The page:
AMD EPYC is entering it’s 3rd generation of server microprocessors with the introduction of the new Zen 3 architecture known as “Milan.” AMD EPYC (pronounced epic) has been a series of microprocessors, so called because of their size and ability to fit multiple cores into a smaller unit to increase computing power, released by AMD since 2017. Currently, they are in generation three of their microprocessor architecture, called Zen.
A while back we did a Power your projects with AMD EPYC CPUs article, but we wanted to focus on the 3rd generation review for this article.
The most recent AMD EPYC series was announced in January of 2021, and released March 2021 using the Zen 3 architecture, codenamed “Milan,” following the Zen 1 architecture (Naples) and the Zen 2 architecture (Rome).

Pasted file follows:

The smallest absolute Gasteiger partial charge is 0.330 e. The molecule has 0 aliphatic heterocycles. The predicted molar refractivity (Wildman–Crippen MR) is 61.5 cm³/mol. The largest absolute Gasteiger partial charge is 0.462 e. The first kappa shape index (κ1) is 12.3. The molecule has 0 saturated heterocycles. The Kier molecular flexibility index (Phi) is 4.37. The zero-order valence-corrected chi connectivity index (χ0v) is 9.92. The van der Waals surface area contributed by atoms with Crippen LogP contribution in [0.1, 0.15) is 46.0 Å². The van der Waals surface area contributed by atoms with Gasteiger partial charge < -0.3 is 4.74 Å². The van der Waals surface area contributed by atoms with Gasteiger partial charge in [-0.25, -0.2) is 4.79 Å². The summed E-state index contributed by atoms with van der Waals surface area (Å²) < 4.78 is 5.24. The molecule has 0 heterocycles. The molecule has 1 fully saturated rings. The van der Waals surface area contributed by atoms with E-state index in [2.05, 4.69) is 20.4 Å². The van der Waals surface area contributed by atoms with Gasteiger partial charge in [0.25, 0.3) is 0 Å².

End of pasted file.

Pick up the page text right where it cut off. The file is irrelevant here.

Between Naples and Rome, there was a big jump in the number of potential cores in the AMD EPYC series of microprocessors. However, the jump from Rome to Milan has the same capacity and capability for usable cores in the microprocessors.
Before we dive into our review of the AMD EPYC “Milan” (or 7003) series, let’s start by looking at the differences in this upgraded microprocessor as compared to its predecessor.
This chart breaks down all of the changes between the Zen 2 and Zen 3 series.
While the number of potential cores remains the same, everything else has been fully optimized. So much so, in fact, that the Zen 3 architecture has a 19% increase in IPC (instructions per clock), which means it can perform more tasks at an even faster rate than the Zen 2 models.